Basic/Translational Science -> Whole Animal Electrophysiology and Pharmacology (includes Neurohumoral Modulation) D-PO06 - Poster Session VI (ID 26) Poster

D-PO06-006 - Psychosocial Stress Accounts For Increased Mortality And Cardiac Dysfunction In Arrhythmogenic Cardiomyopathy (ID 1339)


Background: Environmental stress, such as exercise, increases risk of sudden death and arrhythmias in patients with arrhythmogenic cardiomyopathy (ACM). Moreover, ACM patients with a defibrillator experience elevated levels of anxiety. It remains to be determined if psychosocial stress (PS) contributes to cardiac function and/or mortality in ACM subjects, and whether PS alters cardiac-neural BDNF/TrkB signaling, a pathway that regulates myocardial function.
Objective: Determine if PS contributes to cardiac dysfunction and sudden death in a mouse model of ACM harboring a loss-of-function mutation in desmoglein-2 (Dsg2).
Methods: Wild-type (WT) and homozygous Dsg2 mutant (Dsg2mut/mut) mice were subjected to a PS paradigm (Resident-Intruder; aggressive CD1 vs WT/Dsg2mut/mut mice, respectively) for 14 days. Light-dark box test and echocardiographic and ECG analyses were performed prior to and 14 days post-PS. Circulating corticosterone and myocardial BDNF/TrkB expression were measured via ELISA and western blot, respectively.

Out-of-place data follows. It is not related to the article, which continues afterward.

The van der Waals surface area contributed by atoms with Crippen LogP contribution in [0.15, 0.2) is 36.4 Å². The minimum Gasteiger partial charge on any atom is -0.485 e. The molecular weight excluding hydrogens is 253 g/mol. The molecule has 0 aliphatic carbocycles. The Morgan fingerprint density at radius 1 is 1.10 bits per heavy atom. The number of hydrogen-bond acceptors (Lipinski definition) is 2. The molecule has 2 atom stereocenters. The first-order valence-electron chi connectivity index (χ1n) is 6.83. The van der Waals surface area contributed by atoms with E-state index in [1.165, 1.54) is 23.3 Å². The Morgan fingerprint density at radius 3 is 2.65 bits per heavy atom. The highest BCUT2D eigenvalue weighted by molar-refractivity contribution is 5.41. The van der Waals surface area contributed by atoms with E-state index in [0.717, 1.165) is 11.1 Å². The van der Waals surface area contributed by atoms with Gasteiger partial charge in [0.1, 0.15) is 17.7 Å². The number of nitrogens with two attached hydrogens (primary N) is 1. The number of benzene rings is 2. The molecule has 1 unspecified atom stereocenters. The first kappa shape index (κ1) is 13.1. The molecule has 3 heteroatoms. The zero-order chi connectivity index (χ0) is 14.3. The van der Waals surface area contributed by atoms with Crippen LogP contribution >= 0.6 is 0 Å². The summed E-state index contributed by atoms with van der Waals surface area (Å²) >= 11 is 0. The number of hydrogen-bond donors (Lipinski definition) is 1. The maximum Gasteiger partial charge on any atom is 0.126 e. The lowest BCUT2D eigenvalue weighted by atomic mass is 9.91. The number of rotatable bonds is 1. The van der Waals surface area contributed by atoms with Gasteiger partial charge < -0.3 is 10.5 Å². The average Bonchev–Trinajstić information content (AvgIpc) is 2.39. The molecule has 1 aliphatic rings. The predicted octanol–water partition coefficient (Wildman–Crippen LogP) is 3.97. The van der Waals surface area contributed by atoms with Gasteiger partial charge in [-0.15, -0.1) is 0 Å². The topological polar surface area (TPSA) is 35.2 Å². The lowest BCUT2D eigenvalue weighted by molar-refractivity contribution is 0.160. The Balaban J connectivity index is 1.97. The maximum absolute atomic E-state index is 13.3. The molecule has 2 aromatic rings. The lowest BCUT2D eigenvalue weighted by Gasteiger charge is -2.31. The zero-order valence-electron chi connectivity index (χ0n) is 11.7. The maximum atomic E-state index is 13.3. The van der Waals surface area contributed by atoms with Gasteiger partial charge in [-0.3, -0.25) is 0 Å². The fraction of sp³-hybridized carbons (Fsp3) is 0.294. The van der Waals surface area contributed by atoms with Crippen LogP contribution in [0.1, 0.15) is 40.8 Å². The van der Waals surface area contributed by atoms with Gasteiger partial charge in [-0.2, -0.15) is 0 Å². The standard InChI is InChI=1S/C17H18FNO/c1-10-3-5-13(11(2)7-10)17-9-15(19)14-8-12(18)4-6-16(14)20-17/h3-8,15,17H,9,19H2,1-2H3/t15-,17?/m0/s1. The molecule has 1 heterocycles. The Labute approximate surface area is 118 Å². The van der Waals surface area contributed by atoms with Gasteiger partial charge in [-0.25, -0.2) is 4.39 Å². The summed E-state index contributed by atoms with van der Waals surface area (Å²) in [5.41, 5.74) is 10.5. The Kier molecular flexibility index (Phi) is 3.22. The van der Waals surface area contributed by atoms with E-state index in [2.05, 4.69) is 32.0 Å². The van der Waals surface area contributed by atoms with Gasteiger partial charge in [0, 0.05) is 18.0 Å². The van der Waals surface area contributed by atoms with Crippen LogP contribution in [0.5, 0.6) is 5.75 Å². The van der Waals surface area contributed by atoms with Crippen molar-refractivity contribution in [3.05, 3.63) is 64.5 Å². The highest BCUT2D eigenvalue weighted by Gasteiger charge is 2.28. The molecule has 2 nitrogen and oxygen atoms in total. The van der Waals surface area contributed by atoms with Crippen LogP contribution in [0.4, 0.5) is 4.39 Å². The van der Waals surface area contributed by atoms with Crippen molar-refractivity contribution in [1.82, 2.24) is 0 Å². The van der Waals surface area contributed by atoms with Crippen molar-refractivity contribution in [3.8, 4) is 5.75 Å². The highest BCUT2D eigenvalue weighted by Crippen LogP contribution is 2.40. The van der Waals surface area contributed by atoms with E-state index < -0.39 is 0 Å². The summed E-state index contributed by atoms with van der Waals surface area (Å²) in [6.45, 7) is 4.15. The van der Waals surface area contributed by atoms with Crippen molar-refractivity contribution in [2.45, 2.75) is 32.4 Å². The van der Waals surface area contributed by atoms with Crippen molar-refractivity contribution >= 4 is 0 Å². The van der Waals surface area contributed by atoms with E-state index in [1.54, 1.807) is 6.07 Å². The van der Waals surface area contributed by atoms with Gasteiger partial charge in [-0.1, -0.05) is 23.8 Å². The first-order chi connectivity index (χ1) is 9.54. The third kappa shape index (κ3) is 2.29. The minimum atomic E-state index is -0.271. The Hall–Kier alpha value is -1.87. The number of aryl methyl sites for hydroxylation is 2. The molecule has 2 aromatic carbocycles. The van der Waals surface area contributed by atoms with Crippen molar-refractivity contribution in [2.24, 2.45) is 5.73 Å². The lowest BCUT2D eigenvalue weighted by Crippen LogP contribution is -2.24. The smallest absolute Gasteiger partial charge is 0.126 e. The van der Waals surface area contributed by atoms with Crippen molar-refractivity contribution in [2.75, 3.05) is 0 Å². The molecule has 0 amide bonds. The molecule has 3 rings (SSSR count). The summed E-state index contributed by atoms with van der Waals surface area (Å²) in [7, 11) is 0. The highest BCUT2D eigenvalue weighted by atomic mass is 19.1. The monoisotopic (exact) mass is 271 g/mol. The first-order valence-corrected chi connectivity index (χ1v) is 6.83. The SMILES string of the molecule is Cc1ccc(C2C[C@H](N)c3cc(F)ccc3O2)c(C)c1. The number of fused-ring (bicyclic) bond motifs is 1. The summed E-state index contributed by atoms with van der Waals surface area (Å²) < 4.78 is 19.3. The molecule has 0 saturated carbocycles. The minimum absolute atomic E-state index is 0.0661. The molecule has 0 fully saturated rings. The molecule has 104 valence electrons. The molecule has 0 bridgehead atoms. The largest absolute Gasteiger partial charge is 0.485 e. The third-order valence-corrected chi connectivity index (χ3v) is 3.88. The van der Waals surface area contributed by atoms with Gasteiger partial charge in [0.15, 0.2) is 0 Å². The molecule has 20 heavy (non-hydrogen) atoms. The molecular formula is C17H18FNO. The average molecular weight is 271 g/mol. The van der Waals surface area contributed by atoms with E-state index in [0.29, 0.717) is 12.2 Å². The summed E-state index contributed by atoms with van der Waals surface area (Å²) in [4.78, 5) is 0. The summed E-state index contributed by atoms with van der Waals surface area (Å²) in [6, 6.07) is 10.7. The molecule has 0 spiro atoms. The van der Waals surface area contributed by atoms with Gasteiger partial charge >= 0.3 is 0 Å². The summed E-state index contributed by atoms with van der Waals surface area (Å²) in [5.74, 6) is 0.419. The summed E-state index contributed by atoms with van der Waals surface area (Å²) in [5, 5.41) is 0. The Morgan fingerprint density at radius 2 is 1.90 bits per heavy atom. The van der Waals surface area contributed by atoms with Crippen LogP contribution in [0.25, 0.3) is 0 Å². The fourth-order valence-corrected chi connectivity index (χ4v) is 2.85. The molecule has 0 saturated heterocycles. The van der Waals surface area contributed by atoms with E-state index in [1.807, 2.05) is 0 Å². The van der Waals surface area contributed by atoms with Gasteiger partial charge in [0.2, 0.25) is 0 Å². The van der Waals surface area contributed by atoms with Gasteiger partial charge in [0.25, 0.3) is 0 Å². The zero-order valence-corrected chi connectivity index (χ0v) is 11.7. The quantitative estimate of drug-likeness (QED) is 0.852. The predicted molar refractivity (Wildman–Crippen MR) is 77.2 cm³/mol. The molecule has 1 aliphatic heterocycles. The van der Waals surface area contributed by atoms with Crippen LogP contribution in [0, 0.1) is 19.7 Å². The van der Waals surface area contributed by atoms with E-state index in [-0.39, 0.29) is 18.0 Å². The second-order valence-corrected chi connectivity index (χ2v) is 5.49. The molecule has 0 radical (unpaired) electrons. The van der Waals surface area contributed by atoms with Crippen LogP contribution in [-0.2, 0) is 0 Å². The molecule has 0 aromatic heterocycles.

Results: Ten minutes of resident-intruder interactions increased mean heart rate and decreased heart rate variability, both in time and frequency domain parameters (SDRR, RMSSD and vagal activity). Moreover, PS dramatically increased anxiety-like behavior, assessed via light-dark box transitions, as well as cardiac dysfunction (reduced % ejection fraction and % fractional shortening) in Dsg2mut/mut mice compared to WT controls. Stressed Dsg2mut/mut mice showed elevated corticosterone levels and decreased cardiac BDNF/TrkB levels compared to stressed WT mice. Of note, 14 days of PS increased mortality rate in Dsg2mut/mut mice by 40% compared to WT controls. Furthermore, 29 ACM patients were evaluated using standardized perceived stress scale (PSS) exams. ACM patients (PSS = 19.4) showed significantly higher levels of PS compared to the general population (PSS = 13.1, P<0.001).
Conclusion: Psychosocial distress triggers anxiety-like behavior, worsens cardiac function, and increases mortality in ACM mice. Considering ACM patients display elevated PSS scores, interventions to prevent PS should be monitored in ACM patients to avoid progression of cardiac dysfunction and potentially reduce occurrence of sudden death.